The current exercise focuses on three points. First, it discusses critically the new methodology in the light of a brief review of some recent literature by various scholars. Second, it analyses the change in shares of poverty across states and union territories (hereafter, states) that will occur due to this shift. It also tries to briefly hint the possible repercussions of these changes on poverty reduction efforts in states.  Third, it provides estimates of proportion of poor (head count ratio or incidence of poverty), depth (poverty gap or intensity) and the severity (poverty gap squared or inequality among the poor) at various levels of disaggregation like states, NSS regions, social groups and occupational categories.
Concluding Remarks
The Planning Commission accepted the suggestions by an Expert Group that it had constituted leading to a new method for estimating poverty in India using NSS's consumption expenditure data for 2004-05. The new method replaces the uniform recall of 30 days for all consumption items to a mixed recall where consumption of five low frequency items were collected for the last year (365 days) and appropriately adjusted to get a monthly per capita expenditure. It also takes into consideration health and education needs that the old method had not incorporated in its calorie norm. While doing these, it also opened up a number of other issues.

First, it did away with the benchmarking of a poverty line with a calorie norm that the old method was based on. They did not let the calorie norm go away totally. A reference is made to an FAO (Food and Agriculture Organization) calorie norm being achievable around its poverty line, but then this norm is for light and sedentary activities that may not adequately capture the energy needs of the poor who put in hard labour.  Second, while factoring in health and education expenditure is a positive step, using median expenditure as a norm for a positively skewed expenditure distribution may not represent the actual requirement of a poor person.  Third, having done away with a calorie norm, it begins with the poverty ratio for urban India from the old method as given. Using this ratio on the mixed recall it generates a consumption basket at the aggregate level for urban India and then uses this to generate a poverty line for states around this basket. This means that instead of using state estimates to compute a weighted all India average, it begins with the latter. A bottom-up method is replaced with a top-down approach. Fourth, the computation of consumption basket requires use of data from other rounds of NSS as also from other sources. The whole procedure is quite cumbersome and replicating it for earlier rounds or even for thin rounds is difficult and in many cases not possible. This will also have implications on the usage of time series poverty trends in macro modelling.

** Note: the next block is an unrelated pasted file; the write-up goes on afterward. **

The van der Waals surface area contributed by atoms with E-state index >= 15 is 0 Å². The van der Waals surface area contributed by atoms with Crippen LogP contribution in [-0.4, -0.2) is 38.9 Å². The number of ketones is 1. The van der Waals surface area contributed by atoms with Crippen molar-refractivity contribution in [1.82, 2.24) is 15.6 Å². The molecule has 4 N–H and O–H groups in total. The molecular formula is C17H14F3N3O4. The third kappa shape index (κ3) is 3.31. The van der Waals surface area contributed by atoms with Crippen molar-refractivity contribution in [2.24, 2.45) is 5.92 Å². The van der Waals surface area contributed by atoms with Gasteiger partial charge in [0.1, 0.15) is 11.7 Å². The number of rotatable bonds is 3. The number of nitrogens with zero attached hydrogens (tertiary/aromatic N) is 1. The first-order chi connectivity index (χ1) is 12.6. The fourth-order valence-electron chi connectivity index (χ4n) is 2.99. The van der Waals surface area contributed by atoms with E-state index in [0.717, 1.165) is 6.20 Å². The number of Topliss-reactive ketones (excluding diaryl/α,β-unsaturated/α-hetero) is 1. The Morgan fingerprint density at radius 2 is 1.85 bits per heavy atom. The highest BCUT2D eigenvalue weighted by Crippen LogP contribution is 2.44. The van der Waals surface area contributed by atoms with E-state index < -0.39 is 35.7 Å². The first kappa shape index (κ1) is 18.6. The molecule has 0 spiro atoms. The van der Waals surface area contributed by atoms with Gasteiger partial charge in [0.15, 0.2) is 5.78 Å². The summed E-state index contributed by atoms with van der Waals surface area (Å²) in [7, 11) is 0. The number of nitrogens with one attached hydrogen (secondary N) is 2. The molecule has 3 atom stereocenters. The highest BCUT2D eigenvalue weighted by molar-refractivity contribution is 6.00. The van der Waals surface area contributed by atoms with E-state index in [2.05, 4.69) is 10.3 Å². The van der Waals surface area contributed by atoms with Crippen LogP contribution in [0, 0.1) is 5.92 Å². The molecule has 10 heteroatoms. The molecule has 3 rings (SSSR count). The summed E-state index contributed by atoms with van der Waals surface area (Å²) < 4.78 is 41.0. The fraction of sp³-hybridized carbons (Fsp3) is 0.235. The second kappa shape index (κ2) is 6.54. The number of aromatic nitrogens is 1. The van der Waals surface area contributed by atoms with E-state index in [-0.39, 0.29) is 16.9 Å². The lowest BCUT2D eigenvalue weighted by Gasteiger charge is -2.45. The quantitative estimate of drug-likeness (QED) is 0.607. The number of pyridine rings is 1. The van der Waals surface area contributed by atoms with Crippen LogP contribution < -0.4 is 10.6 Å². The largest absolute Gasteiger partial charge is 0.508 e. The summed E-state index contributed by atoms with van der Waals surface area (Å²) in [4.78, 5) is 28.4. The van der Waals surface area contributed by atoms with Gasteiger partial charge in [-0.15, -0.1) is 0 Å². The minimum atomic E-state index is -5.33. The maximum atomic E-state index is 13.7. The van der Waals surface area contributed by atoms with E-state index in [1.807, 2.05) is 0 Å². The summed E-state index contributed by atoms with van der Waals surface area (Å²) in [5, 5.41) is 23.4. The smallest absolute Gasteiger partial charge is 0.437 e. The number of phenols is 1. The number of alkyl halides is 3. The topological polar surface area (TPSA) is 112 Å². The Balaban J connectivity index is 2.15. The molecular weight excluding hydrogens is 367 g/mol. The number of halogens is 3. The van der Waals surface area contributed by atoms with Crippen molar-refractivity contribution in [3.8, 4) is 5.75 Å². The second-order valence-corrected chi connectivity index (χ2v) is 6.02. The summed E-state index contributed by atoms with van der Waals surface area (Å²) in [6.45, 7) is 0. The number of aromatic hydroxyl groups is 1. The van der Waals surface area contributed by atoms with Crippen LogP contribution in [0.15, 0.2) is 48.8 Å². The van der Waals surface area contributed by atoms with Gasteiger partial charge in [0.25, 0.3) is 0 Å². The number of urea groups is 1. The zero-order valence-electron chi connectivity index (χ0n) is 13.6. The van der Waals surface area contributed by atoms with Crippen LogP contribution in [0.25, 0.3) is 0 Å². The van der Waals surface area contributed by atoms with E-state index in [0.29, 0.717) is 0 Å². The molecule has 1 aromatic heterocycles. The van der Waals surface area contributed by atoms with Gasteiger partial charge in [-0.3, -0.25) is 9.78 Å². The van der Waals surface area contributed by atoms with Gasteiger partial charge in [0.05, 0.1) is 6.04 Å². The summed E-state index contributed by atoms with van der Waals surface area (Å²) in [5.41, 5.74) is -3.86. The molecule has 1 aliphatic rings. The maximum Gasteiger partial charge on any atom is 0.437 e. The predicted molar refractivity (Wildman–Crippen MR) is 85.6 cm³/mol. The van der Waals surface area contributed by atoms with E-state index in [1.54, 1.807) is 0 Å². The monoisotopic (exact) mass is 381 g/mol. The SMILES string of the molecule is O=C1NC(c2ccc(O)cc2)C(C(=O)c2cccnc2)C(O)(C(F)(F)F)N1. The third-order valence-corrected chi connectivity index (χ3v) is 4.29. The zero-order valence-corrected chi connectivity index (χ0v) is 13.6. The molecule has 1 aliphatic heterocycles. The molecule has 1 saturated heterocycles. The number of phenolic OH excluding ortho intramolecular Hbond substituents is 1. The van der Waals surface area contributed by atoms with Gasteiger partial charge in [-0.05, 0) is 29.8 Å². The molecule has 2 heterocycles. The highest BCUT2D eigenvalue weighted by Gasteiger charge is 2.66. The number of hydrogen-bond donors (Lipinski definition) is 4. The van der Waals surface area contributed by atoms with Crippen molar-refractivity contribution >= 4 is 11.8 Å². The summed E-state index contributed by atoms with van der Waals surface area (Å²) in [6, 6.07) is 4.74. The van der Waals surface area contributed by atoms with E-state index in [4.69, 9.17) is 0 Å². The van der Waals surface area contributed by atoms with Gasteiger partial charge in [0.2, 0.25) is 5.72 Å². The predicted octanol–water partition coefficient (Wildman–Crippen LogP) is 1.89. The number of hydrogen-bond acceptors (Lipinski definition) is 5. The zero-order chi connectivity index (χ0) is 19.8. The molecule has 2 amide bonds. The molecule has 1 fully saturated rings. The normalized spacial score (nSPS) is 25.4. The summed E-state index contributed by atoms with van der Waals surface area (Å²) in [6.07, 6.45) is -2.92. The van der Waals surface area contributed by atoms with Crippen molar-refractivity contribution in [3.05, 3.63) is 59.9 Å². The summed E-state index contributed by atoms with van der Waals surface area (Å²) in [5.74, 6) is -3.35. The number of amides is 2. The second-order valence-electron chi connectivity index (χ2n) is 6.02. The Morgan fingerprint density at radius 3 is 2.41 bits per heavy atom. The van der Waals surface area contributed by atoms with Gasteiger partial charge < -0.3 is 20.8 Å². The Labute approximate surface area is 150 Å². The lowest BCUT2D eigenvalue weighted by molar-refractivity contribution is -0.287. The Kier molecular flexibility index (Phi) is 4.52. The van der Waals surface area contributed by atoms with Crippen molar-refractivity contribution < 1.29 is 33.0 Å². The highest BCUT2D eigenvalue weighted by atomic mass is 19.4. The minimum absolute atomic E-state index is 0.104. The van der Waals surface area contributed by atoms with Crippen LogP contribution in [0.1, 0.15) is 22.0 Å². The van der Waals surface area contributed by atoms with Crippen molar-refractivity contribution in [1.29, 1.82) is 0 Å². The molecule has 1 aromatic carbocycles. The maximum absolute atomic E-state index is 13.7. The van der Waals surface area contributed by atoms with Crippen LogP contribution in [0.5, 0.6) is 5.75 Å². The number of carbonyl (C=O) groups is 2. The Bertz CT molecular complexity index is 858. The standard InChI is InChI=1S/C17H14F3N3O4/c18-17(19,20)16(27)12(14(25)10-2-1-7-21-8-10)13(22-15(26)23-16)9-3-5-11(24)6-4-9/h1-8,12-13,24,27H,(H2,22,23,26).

From a policy perspective, the new method will lead to change in share of poor. If financial transfers across states do not account for an increase in the number of poor or have a budget constraint then this means that the poorer states would end up getting less.
Despite these limitations, on account of pragmatic considerations as also for parsimony and prudence, the state-specific poverty lines have been used for computation of poverty at various sub-groups. This has been attempted in this paper for NSS regions, social groups and occupation groups for both the old and new methods. The relatively higher incidence of poverty among scheduled tribes in rural areas and scheduled castes in urban areas for social groups and that of agricultural labourers and other labourers in rural areas and casual labourers in urban areas for occupation groups have been discussed.
Though they do not play any active role in poverty estimation, yet the poor have maximum stake in poverty analysis as they are at the receiving end. Thus, a move towards a bottom-up approach where the poor get involved in the understanding of vulnerability, particularly in the implementation of policies (including on identification of poor and poverty alleviation) so as to bring in greater accountability and transparency is called for . In its absence, every attempt to define and measure poverty is like treading on the dreams of poor. If poverty measure chosen is going to help them, at least some of these dreams would become a reality. Otherwise they dry like leaves fallen from trees.
For details see the paper, Poverty Estimates in India: Old and New Methods, 2004-05.